Things went from scary to hairy pretty darn quickly when one day Dot knocked an egg out of the coop. Of course this was unintentional, but regardless, she couldn’t let her “soon-to-be sibling” roll away. Dot dashed for the egg but it remained just out of reach with funny obstacles around every corner. As the egg’s momentum carried it off towards the deep dark woods, Dot had to decide if she had it in her to brave the unknown. Was she more than fluff? ABSOLUTELY! She may have been a little chicken but she also knew what mattered in life.

This highly readable, entertaining picture book is perfect for parents prone to making sound effects. It cleverly lets youngsters know it’s okay to have fears but facing them may sometimes yield amazing results, in this case a precious baby sister.

Author Tammi Sauer’s chosen to focus on fear in a way that honors this feeling and provides an easy in for a discussion about this topic with children. The story flows smoothly and little ones will be rooting for Dot along with her farmyard fan club. Sauer’s wonderful way with words is evident in A Little Chicken and she uses all the right ones though quite economically because Dan Taylor’s hilarious illustrations say so much. All the animal characters that inhabit Dot’s world are not scary nor are the lawn ornaments. In fact, I rather hope they’ll make an appearance in another story. Definitely take a crack at this recommended read!

  • Reviewed by Ronna Mandel

Click here to read a review of Tammi Sauer and Dan Taylor’s But The Bear Came Back.

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Two New Joyful Picture Books – Stardust and The Whole Wide World and Me

A flower in a field. 🌸
A star in the sky. 
Simple things seen and sensed
through the eyes of a child
help them find and define their place in the universe
in two beautiful new picture books
from Candlewick Press and Nosy Crow.

 

 

Stardust book cover art

STARDUST
Written by Jeanne Willis
Illustrated by Briony May Smith
(Nosy Crow; $16.99, Ages 2-5)

STARDUST features a thoughtful young girl who tries and tries to shine as brightly as her talented older sister. She cannot knit as well, find a missing ring first, or design the best outfit for the costume competition. When she seeks solace under the starry night sky, her grandfather joins her for a quiet chat. Once there was nothing, he tells her, but after a BANG and a series of twinkles, stars were born. Willis sends the duo off on an imaginary journey to explore the subsequent creation of planets, moons, seas, trees and even, sisters!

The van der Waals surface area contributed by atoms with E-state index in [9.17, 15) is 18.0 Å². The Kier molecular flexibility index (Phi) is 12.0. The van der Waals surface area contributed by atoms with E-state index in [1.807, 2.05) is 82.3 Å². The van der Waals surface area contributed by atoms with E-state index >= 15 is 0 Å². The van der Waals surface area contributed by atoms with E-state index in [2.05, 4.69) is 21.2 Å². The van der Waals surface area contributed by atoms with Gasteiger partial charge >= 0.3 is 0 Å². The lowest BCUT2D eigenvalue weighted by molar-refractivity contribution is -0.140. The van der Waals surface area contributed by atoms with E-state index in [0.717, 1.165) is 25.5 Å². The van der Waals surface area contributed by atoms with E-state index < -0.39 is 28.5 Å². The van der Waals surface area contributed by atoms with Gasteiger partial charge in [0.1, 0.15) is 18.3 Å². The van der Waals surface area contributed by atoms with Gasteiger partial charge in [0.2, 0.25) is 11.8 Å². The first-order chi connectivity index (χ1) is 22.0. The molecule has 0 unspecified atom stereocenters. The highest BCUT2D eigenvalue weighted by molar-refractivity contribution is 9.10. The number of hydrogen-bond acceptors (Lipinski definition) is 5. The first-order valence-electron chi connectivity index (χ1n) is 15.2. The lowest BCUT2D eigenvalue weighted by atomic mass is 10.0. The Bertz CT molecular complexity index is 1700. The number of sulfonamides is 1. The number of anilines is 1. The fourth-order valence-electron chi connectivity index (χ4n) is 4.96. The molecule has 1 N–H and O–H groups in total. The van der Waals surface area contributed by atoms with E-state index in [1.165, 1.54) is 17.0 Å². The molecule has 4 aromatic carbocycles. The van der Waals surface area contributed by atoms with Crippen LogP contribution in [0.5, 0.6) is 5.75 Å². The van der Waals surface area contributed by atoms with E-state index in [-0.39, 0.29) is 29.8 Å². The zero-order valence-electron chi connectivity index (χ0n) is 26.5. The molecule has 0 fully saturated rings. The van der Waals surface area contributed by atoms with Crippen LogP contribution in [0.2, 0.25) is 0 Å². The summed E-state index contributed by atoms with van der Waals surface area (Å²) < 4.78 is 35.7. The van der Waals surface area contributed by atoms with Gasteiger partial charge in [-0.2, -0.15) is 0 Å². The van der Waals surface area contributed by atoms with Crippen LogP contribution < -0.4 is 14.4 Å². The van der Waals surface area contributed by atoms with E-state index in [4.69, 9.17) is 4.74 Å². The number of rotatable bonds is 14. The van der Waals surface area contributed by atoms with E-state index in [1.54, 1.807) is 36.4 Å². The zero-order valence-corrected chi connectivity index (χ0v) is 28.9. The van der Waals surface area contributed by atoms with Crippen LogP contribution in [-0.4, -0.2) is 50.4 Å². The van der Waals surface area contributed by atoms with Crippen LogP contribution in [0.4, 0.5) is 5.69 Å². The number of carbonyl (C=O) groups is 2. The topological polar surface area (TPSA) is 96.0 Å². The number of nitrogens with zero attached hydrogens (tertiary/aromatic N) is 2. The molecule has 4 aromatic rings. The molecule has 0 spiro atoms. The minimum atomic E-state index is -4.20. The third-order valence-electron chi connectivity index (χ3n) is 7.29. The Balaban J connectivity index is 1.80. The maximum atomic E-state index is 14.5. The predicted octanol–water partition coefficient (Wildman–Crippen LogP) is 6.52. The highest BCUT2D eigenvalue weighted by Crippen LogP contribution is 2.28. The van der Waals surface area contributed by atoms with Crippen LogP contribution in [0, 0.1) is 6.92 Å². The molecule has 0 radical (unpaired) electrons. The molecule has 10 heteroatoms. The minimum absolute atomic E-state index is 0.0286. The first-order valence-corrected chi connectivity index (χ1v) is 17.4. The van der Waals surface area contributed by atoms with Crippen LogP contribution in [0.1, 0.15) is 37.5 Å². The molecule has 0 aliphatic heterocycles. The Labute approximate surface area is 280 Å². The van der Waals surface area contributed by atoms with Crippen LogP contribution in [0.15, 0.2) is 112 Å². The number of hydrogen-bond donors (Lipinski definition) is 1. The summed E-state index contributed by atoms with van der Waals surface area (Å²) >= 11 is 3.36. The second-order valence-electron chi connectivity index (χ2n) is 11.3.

interior spread from Stardust by Jeanne Willis with art by Briony May Smith
STARDUST. Text copyright © 2018 by Jeanne Willis. Illustrations copyright © 2018 by Briony May Smith. Reproduced by permission of the publisher, Candlewick Press, Somerville, MA.

 

Smith’s richly colored illustrations will carry young readers into the fantastical realm to introduce the Big Bang and how all is created from stardust. The tender relationship between the girl and her grandfather is light and sweet but never heavy-handed, leading to a delightful conclusion that reaches decades into the girl’s future.

 

Stardust by Jeanne Willis with art by Briony May Smith int illustration
STARDUST. Text copyright © 2018 by Jeanne Willis. Illustrations copyright © 2018 by Briony May Smith. Reproduced by permission of the publisher, Candlewick Press, Somerville, MA.

 

The book jacket is generously speckled with silver stars and a shiny title, a bright and cheerful exterior feature that highlights and compliments this book’s encouraging message about being true to yourself.

 

book cover illustration from The Whole Wide World and Me by Toni YulyTHE WHOLE WIDE WORLD AND ME
Written and illustrated by Toni Yuly
(Candlewick; $15.99, Ages 2-5)

A tiny red ladybug has captured a girl’s attention on the cover of Toni Yuly’s THE WHOLE WIDE WORLD AND ME. Open the book, and the ladybug creeps up a single blade of green grass. Suddenly a bright yellow flower dominates the page, as if from the bug’s perspective. Two boots arrive on scene, signaling the girl’s arrival and her tender exploration of the natural wonders that surround her.